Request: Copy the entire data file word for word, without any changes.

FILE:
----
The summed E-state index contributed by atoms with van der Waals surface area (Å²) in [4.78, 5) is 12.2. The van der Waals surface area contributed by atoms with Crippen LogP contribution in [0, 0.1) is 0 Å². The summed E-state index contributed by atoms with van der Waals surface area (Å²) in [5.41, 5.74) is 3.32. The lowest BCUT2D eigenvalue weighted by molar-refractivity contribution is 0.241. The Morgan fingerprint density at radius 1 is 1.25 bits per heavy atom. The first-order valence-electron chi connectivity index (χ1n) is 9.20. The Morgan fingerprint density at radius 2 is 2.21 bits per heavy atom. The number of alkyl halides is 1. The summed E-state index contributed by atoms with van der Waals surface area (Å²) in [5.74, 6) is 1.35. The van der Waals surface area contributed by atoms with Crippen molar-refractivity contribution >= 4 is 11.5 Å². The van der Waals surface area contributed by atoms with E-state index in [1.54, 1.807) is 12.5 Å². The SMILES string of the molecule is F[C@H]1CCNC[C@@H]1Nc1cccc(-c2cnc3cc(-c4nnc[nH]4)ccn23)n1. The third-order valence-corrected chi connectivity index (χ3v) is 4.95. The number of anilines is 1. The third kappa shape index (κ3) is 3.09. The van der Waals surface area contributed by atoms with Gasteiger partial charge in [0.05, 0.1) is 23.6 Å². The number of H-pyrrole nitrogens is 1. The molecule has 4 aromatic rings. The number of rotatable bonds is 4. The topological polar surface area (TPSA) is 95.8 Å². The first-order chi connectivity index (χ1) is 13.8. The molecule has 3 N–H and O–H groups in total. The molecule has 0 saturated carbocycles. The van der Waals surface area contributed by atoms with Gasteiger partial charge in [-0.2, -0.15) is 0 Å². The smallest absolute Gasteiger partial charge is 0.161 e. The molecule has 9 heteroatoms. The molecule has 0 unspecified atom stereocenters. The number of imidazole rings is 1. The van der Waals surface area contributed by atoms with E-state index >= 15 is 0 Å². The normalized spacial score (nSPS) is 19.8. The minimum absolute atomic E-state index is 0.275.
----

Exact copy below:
The summed E-state index contributed by atoms with van der Waals surface area (Å²) in [4.78, 5) is 12.2. The van der Waals surface area contributed by atoms with Crippen LogP contribution in [0, 0.1) is 0 Å². The summed E-state index contributed by atoms with van der Waals surface area (Å²) in [5.41, 5.74) is 3.32. The lowest BCUT2D eigenvalue weighted by molar-refractivity contribution is 0.241. The Morgan fingerprint density at radius 1 is 1.25 bits per heavy atom. The first-order valence-electron chi connectivity index (χ1n) is 9.20. The Morgan fingerprint density at radius 2 is 2.21 bits per heavy atom. The number of alkyl halides is 1. The summed E-state index contributed by atoms with van der Waals surface area (Å²) in [5.74, 6) is 1.35. The van der Waals surface area contributed by atoms with Crippen molar-refractivity contribution >= 4 is 11.5 Å². The van der Waals surface area contributed by atoms with E-state index in [1.54, 1.807) is 12.5 Å². The SMILES string of the molecule is F[C@H]1CCNC[C@@H]1Nc1cccc(-c2cnc3cc(-c4nnc[nH]4)ccn23)n1. The third-order valence-corrected chi connectivity index (χ3v) is 4.95. The number of anilines is 1. The third kappa shape index (κ3) is 3.09. The van der Waals surface area contributed by atoms with Gasteiger partial charge in [0.05, 0.1) is 23.6 Å². The number of H-pyrrole nitrogens is 1. The molecule has 4 aromatic rings. The number of rotatable bonds is 4. The topological polar surface area (TPSA) is 95.8 Å². The first-order chi connectivity index (χ1) is 13.8. The molecule has 3 N–H and O–H groups in total. The molecule has 0 saturated carbocycles. The van der Waals surface area contributed by atoms with Gasteiger partial charge in [-0.2, -0.15) is 0 Å². The smallest absolute Gasteiger partial charge is 0.161 e. The molecule has 9 heteroatoms. The molecule has 0 unspecified atom stereocenters. The number of imidazole rings is 1. The van der Waals surface area contributed by atoms with E-state index >= 15 is 0 Å². The normalized spacial score (nSPS) is 19.8. The minimum absolute atomic E-state index is 0.275.